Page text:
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July 03, 2011

New: a Beate Petersen & Nasseredin Mirza Video

A slice of the history of Persia in the second half of the 18th century in a beautiful and greatly
Beate Petersen's video - a clever montage of animation and Nasser al-Din's
daguerrotypes, depicting the life and some deadly intrigues at the court of the Shah, where
women have had a huge influence. His mother and two favorites among his 84 women, in
particular, have determined the major political turning points of that time.

"In 1842, a Persian delegation visited Queen Victoria,
in England.
When they returned home, they brought
with them a Daguerrotype photographic camera, a gift
from the queen to the 11 year-old heir to the Persian
throne, Nasseredin Mirza.
The young heir fell in love
with the magical contraption.
In the following decades, he documented his life,
revealing to the public eye what the public eye was
never supposed to see..."

ناصرالدین شاه و 84 زن او is the result of a brilliant combination:
photographic documentation of Nasser al-Din through
Beate Petersen's magic looking glass
... with the added charm
of Milad
's soundtrack.

Beate Petersen © 2011 - "Nasser al-Din Shah & His 84 Wives"

A few women of the Shah's harem - from private life straight to posterity.

From the 'shah's illness and the calico cat' episode - I couldn't resist to such a cat story.

"After Nasseredin Shah's death, the older and respected women remained in the harem.
The others were sent back to their relatives with yearly pensions or they moved to the holy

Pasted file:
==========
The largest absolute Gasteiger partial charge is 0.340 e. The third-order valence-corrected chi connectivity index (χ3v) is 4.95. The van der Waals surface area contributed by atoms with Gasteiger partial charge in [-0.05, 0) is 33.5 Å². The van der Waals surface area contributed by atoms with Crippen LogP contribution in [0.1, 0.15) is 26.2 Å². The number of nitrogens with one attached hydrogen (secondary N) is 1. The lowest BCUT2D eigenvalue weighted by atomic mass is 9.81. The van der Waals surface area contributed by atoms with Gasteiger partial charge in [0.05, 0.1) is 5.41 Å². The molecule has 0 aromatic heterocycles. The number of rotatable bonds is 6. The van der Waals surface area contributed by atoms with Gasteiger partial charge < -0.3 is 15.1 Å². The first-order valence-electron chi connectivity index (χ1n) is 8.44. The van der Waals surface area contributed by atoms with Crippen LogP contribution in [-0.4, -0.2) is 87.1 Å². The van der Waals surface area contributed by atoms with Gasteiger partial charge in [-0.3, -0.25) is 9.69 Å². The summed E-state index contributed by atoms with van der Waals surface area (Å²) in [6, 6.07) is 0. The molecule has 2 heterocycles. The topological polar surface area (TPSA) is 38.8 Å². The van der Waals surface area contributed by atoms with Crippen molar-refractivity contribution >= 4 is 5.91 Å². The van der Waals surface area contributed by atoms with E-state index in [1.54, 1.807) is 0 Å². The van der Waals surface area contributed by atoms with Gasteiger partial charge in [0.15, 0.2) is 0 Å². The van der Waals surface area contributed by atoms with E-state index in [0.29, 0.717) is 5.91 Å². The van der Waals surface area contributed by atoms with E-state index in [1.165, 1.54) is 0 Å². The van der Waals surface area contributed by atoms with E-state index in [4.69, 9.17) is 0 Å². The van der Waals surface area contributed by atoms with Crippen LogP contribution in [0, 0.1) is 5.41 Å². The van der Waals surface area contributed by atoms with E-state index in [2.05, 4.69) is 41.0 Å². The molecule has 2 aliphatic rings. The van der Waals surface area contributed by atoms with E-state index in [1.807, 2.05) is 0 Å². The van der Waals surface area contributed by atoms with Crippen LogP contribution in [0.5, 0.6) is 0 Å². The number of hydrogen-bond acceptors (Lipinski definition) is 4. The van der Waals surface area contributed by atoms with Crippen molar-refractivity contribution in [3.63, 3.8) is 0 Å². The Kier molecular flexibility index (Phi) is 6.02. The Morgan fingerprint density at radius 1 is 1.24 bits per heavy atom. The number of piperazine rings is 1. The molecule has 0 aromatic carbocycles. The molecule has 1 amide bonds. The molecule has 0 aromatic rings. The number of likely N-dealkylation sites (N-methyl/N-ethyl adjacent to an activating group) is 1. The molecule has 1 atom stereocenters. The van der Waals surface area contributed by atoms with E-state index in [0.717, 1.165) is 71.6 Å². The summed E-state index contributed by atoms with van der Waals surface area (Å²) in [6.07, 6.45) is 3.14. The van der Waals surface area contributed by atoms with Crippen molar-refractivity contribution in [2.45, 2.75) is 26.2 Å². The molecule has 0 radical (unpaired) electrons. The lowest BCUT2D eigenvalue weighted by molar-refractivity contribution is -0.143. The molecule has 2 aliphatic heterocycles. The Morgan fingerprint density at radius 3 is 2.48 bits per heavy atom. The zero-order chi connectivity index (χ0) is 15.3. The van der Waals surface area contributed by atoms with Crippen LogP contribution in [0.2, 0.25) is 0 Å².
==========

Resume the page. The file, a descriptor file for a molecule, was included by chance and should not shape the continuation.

cities of Karbala and Najaf. Anis o-Dolch survived her husband by only a few months."

- The Diary of H.M. the Shah of Persia.
- Abbas Amanat, 'Pivot of the Universe, Nasir al-Din Shah and the Iranian Monarchy, 1831-1896'.
- Taj al-Saltanah, 'Crowning Anguish, Memoirs of a Persian Princess'.
Afsaneh Najmabadi, 'Women with mustaches and Men without beards'.
- Nikki R. Keddif, 'Qajar, Iran and the Rise of Reza Khan'.
- Lois Beck, editor, 'Women in Iran from 1800 to the Islamic Republic'.

Thanks to TehranBureau/FrontLine for pointing out
this video as well as
for suggesting further reading
through the
of the Encyclopædia Iranica:
- Harem: "Women played an important role in the life
of the Qajar monarchs. Fatḥ-'Ali Shah and Nāṣer-al-Din
Shah, in particular, kept a large harem", etc.

- Nasser al-Din Shah is also depicted in the movie
Nassereddin Shah, Actor-e Cinema (Once
Upon a Time, Cinema) 1992, written and directed by
Mohsen Makhmalbaf.
- He is the main character of the short story De koning, 2002, the novel De koning, 2011 and
by the Persian–Dutch writer
Kader Abdolah. [Wikipedia].

VIDEO slideshow [

- Nāṣer al-Dīn Shāh on Encyclopædia Britannica.

- QAJAR, pictory...

Somptuous and unconventional, this 1896 painting of the Shāh by the artist Kamal Al-Molk,
Mohammad Gaffari
shows Nasser al-Din
lost in a huge Hall of Mirrors [which is also the
painting title]. You can read Houman Harouni's post on TehranBureau.

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